Researchers from the School of Natural Resources recently returned from a workshop with indigenous peoples in Alaska as part of a two-year project focusing on managing rapid environmental change.
The project, dubbed Navigating the New Arctic, aims to bring together scientists, experts and stakeholders from a variety of disciplines to examine climate change and its effects on society.
Their goal? To prompt novel scientific discovery and innovation to help tackle the problem and improve resilience.
Craig Allen, head of the Nebraska Cooperative Fish and Wildlife Research Unit, is leading the project, with the help of Martha Shulski, director of the Nebraska State Climate Office, and Hannah Birge, SNR doctoral graduate, who now is water and agriculture program manager for the Nature Conservancy.
During the workshop, they, along with nine researchers from eight higher-education and government institutions and 12 stakeholders from indigenous communities, brainstormed around six key themes:
- Assessing resilience of ecosystems and communities;
- Incorporating indigenous traditional knowledge into the project;
- Tracking of carbon and nutrients in soils and water;
- Identifying spatial patterns of plants and animals;
- Arctic warming and implications for mid-latitude weather; and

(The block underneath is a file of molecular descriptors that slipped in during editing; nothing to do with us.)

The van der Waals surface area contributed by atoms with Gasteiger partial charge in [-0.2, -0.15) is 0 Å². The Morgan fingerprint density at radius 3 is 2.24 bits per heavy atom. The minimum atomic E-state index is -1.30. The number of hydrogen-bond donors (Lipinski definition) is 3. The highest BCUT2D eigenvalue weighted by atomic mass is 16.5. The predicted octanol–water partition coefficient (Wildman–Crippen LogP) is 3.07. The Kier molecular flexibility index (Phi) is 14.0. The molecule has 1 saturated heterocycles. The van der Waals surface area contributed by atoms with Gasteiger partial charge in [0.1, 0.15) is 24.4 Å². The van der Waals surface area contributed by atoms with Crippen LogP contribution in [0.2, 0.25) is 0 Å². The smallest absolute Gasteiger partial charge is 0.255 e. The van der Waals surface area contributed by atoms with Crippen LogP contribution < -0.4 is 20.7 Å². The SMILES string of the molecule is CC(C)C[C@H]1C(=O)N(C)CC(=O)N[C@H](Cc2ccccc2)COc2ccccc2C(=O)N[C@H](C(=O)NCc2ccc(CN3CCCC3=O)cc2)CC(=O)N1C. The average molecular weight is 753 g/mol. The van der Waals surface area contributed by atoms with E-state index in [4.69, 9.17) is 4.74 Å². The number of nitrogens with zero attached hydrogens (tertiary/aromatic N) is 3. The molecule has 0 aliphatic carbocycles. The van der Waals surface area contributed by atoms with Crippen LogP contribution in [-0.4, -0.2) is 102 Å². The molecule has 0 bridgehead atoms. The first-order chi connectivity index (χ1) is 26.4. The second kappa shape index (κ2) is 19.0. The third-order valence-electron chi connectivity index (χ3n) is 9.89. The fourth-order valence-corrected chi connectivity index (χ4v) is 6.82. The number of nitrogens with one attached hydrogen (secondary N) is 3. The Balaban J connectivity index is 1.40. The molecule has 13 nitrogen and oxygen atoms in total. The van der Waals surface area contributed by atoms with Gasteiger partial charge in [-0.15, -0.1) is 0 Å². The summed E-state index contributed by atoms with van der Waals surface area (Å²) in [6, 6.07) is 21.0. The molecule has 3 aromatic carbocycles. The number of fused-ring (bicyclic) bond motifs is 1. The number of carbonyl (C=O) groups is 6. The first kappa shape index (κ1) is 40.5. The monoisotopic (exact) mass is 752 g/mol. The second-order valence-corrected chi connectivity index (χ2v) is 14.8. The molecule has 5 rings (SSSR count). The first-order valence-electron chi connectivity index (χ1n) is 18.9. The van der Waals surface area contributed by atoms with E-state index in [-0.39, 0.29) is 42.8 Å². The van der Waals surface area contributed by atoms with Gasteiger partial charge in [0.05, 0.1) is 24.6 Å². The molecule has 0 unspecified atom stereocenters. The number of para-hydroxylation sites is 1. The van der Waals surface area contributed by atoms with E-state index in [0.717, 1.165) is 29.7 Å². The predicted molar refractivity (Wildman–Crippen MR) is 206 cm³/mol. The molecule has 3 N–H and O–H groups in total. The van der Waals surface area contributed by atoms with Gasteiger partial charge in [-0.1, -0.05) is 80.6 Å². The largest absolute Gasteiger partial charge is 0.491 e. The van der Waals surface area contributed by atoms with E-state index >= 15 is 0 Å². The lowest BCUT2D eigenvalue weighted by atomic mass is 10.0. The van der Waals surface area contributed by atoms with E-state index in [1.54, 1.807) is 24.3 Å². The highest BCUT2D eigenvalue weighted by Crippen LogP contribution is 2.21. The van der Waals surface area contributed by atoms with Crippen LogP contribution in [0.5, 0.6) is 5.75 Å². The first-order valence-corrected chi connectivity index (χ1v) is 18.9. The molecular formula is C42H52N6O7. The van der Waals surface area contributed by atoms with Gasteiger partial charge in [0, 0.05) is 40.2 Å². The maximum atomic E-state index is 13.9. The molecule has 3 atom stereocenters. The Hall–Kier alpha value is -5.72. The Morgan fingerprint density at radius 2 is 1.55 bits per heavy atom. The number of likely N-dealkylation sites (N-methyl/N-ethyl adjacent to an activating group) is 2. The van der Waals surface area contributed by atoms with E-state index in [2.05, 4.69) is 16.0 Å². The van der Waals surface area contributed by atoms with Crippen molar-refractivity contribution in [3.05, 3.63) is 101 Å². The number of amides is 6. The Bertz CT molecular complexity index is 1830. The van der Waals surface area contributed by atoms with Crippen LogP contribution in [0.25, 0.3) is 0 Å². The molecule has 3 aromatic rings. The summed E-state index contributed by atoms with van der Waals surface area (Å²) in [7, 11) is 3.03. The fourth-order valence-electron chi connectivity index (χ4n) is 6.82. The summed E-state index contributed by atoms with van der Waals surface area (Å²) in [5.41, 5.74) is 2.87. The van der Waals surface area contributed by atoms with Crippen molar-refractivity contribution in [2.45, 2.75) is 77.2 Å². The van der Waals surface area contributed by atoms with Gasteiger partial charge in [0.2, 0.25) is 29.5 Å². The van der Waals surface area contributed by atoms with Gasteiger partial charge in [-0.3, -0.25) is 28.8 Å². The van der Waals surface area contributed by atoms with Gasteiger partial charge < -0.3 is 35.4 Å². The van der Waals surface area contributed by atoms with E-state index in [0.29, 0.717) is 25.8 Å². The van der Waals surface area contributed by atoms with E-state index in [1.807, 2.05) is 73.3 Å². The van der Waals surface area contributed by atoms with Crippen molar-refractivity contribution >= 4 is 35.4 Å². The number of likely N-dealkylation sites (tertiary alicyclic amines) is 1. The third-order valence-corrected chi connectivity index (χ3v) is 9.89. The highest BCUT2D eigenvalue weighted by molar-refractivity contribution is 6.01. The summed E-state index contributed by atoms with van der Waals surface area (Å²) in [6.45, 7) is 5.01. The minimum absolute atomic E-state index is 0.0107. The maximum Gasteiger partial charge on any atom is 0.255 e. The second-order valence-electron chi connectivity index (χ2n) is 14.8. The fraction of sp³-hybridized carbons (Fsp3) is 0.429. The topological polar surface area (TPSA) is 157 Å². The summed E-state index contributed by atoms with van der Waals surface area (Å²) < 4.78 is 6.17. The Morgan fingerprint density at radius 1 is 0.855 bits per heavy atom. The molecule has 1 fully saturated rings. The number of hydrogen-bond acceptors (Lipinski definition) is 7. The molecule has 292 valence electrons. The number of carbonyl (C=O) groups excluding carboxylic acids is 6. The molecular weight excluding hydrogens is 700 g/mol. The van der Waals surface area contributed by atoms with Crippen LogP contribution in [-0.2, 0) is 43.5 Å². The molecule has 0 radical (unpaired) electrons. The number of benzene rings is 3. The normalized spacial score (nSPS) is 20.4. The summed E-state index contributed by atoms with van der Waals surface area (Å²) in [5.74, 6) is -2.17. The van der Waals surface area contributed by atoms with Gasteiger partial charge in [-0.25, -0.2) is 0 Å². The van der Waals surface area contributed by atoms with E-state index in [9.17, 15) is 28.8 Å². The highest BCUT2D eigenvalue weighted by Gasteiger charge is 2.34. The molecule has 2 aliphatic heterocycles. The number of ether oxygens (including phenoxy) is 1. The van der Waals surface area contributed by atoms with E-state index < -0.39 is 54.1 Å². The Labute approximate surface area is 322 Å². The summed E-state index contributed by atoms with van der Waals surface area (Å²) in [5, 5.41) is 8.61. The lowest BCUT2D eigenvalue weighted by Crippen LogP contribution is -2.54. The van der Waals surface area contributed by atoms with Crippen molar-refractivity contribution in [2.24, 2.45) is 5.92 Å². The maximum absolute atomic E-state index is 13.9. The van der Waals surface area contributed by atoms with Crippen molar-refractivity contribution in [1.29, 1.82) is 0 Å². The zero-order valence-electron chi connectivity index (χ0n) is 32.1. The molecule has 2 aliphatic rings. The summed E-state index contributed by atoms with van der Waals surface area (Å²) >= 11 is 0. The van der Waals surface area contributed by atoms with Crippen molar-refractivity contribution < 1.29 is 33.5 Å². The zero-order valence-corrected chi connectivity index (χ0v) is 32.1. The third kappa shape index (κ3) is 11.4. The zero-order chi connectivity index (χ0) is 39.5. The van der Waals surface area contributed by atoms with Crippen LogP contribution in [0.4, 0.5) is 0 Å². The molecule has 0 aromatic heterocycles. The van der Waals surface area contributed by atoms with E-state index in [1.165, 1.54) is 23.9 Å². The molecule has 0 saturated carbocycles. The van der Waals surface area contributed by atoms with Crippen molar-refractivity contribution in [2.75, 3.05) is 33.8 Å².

- Developing new tools and approaches to study this complex topic.
Through listening sessions, researchers learned what climate change looks like at the local level in native communities in Alaska.
“Climate change is real,” one elder shared. “We’re living it.” Others pointed to thawing permafrost, drying lakes, thinner moose, and disappearing bear, noting food security has become a major concern. “The changes we see are accelerating,” they said.
Though the impacts were localized to individual communities, the broader themes spoke to rapidly changing landscapes, climate and ecology, with economic, social, psychological and health effects.
In July, the researchers will conduct a similar workshop in Nebraska, meeting with local native populations and invested stakeholders. A third workshop will be hosted in the fall. Outcomes, tools and future research projects will be based on those conversations.
The project, funded by the National Science Foundation, builds on two years of groundwork laid through UArctic, a cooperative network of universities, colleges, research institutes and other organizations concerned with education and research in and about the North. Shulski has served as one of two University of Nebraska-Lincoln representatives, attending the conferences and building a network to examine the ties between climate change in the Arctic and the mid-latitudes, where Nebraska falls.
“We know warming in the North plays a role in heavier, more frequent rain events; heat waves and persistent drought,” Shulski said, “and jet streams can be impacted, which influence weather patterns here in Nebraska, especially having an effect on our crops.”
This research and future efforts will more clearly articulate how changes in the Arctic can be managed to support equitable and beneficial outcomes for people and nature, both in the North and at the mid-latitudes.
For more background on this project, read:
- Husker scientists aim to boost Arctic's resilience
- Shulski, Birge to represent UNL at UArctic Congress 2016
- Convergence Research as NSF
Adapted from Nebraska State Climate Office; Writer: Shawna Richter-Ryerson